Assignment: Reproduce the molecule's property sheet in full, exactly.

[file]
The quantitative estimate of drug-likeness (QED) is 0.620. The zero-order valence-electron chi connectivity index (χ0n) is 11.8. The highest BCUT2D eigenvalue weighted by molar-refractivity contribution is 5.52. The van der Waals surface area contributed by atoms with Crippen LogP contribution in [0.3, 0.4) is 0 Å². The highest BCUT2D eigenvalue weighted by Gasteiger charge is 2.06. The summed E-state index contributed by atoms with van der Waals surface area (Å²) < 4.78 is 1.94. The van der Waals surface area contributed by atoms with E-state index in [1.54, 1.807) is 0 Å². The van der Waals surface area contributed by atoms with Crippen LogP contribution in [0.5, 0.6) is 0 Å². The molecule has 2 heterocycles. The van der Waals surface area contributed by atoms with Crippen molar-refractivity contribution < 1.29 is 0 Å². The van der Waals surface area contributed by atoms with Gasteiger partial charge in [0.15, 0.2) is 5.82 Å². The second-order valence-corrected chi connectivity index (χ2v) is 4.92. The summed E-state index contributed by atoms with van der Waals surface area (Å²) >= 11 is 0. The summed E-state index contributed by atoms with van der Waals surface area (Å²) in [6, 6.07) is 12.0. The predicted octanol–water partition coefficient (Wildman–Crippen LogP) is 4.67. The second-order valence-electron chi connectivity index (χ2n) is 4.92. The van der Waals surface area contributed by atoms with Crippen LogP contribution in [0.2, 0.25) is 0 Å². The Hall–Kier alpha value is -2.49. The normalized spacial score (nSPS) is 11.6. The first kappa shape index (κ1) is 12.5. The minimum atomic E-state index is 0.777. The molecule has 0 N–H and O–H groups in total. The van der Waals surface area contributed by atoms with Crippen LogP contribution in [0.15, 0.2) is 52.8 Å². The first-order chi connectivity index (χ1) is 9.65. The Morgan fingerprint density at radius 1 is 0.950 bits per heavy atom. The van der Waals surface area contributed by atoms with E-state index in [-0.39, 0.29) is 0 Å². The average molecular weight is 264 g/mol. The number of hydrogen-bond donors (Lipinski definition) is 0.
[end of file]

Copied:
The quantitative estimate of drug-likeness (QED) is 0.620. The zero-order valence-electron chi connectivity index (χ0n) is 11.8. The highest BCUT2D eigenvalue weighted by molar-refractivity contribution is 5.52. The van der Waals surface area contributed by atoms with Crippen LogP contribution in [0.3, 0.4) is 0 Å². The highest BCUT2D eigenvalue weighted by Gasteiger charge is 2.06. The summed E-state index contributed by atoms with van der Waals surface area (Å²) < 4.78 is 1.94. The van der Waals surface area contributed by atoms with E-state index in [1.54, 1.807) is 0 Å². The van der Waals surface area contributed by atoms with Crippen LogP contribution in [0.5, 0.6) is 0 Å². The molecule has 2 heterocycles. The van der Waals surface area contributed by atoms with Crippen molar-refractivity contribution < 1.29 is 0 Å². The van der Waals surface area contributed by atoms with Gasteiger partial charge in [0.15, 0.2) is 5.82 Å². The second-order valence-corrected chi connectivity index (χ2v) is 4.92. The summed E-state index contributed by atoms with van der Waals surface area (Å²) >= 11 is 0. The summed E-state index contributed by atoms with van der Waals surface area (Å²) in [6, 6.07) is 12.0. The predicted octanol–water partition coefficient (Wildman–Crippen LogP) is 4.67. The second-order valence-electron chi connectivity index (χ2n) is 4.92. The van der Waals surface area contributed by atoms with Crippen LogP contribution in [0.2, 0.25) is 0 Å². The Hall–Kier alpha value is -2.49. The normalized spacial score (nSPS) is 11.6. The first kappa shape index (κ1) is 12.5. The minimum atomic E-state index is 0.777. The molecule has 0 N–H and O–H groups in total. The van der Waals surface area contributed by atoms with Crippen LogP contribution in [0.15, 0.2) is 52.8 Å². The first-order chi connectivity index (χ1) is 9.65. The Morgan fingerprint density at radius 1 is 0.950 bits per heavy atom. The van der Waals surface area contributed by atoms with E-state index in [-0.39, 0.29) is 0 Å². The average molecular weight is 264 g/mol. The number of hydrogen-bond donors (Lipinski definition) is 0.